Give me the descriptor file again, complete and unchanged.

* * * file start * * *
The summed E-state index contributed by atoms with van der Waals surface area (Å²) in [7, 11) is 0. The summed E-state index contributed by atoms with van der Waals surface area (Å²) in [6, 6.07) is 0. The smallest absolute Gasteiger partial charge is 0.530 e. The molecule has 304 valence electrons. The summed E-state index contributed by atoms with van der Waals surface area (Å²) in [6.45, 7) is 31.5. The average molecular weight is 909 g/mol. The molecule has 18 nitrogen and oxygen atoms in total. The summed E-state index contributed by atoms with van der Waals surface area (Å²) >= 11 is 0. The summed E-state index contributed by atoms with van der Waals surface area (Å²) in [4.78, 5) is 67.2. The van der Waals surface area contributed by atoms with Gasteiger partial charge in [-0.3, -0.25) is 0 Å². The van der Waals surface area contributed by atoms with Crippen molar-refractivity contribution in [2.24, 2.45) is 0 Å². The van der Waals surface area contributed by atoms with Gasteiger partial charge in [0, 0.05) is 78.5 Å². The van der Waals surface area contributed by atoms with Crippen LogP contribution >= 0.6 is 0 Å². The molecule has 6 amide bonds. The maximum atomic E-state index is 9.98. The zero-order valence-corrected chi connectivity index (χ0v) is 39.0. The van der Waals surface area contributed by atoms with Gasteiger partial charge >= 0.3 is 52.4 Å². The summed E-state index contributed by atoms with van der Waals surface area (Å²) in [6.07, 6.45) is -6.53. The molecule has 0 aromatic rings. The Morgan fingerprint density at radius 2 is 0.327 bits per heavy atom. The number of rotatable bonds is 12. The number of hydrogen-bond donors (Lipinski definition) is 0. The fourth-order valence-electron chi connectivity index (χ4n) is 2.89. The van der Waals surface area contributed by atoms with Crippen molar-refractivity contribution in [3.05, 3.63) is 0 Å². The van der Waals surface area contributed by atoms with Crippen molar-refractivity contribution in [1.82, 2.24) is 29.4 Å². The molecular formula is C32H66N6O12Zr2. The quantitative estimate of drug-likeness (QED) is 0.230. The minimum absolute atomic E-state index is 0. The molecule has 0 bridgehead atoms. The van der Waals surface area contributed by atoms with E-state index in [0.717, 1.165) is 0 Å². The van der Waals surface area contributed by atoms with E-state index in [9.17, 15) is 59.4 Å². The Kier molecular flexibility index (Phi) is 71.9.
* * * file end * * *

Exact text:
The summed E-state index contributed by atoms with van der Waals surface area (Å²) in [7, 11) is 0. The summed E-state index contributed by atoms with van der Waals surface area (Å²) in [6, 6.07) is 0. The smallest absolute Gasteiger partial charge is 0.530 e. The molecule has 304 valence electrons. The summed E-state index contributed by atoms with van der Waals surface area (Å²) in [6.45, 7) is 31.5. The average molecular weight is 909 g/mol. The molecule has 18 nitrogen and oxygen atoms in total. The summed E-state index contributed by atoms with van der Waals surface area (Å²) >= 11 is 0. The summed E-state index contributed by atoms with van der Waals surface area (Å²) in [4.78, 5) is 67.2. The van der Waals surface area contributed by atoms with Gasteiger partial charge in [-0.3, -0.25) is 0 Å². The van der Waals surface area contributed by atoms with Crippen molar-refractivity contribution in [2.24, 2.45) is 0 Å². The van der Waals surface area contributed by atoms with Gasteiger partial charge in [0, 0.05) is 78.5 Å². The van der Waals surface area contributed by atoms with Crippen LogP contribution >= 0.6 is 0 Å². The molecule has 6 amide bonds. The maximum atomic E-state index is 9.98. The zero-order valence-corrected chi connectivity index (χ0v) is 39.0. The van der Waals surface area contributed by atoms with Gasteiger partial charge >= 0.3 is 52.4 Å². The summed E-state index contributed by atoms with van der Waals surface area (Å²) in [6.07, 6.45) is -6.53. The molecule has 0 aromatic rings. The Morgan fingerprint density at radius 2 is 0.327 bits per heavy atom. The number of rotatable bonds is 12. The number of hydrogen-bond donors (Lipinski definition) is 0. The fourth-order valence-electron chi connectivity index (χ4n) is 2.89. The van der Waals surface area contributed by atoms with Crippen molar-refractivity contribution in [3.05, 3.63) is 0 Å². The van der Waals surface area contributed by atoms with Crippen molar-refractivity contribution in [1.82, 2.24) is 29.4 Å². The molecular formula is C32H66N6O12Zr2. The quantitative estimate of drug-likeness (QED) is 0.230. The minimum absolute atomic E-state index is 0. The molecule has 0 bridgehead atoms. The van der Waals surface area contributed by atoms with E-state index in [0.717, 1.165) is 0 Å². The van der Waals surface area contributed by atoms with E-state index in [9.17, 15) is 59.4 Å². The Kier molecular flexibility index (Phi) is 71.9.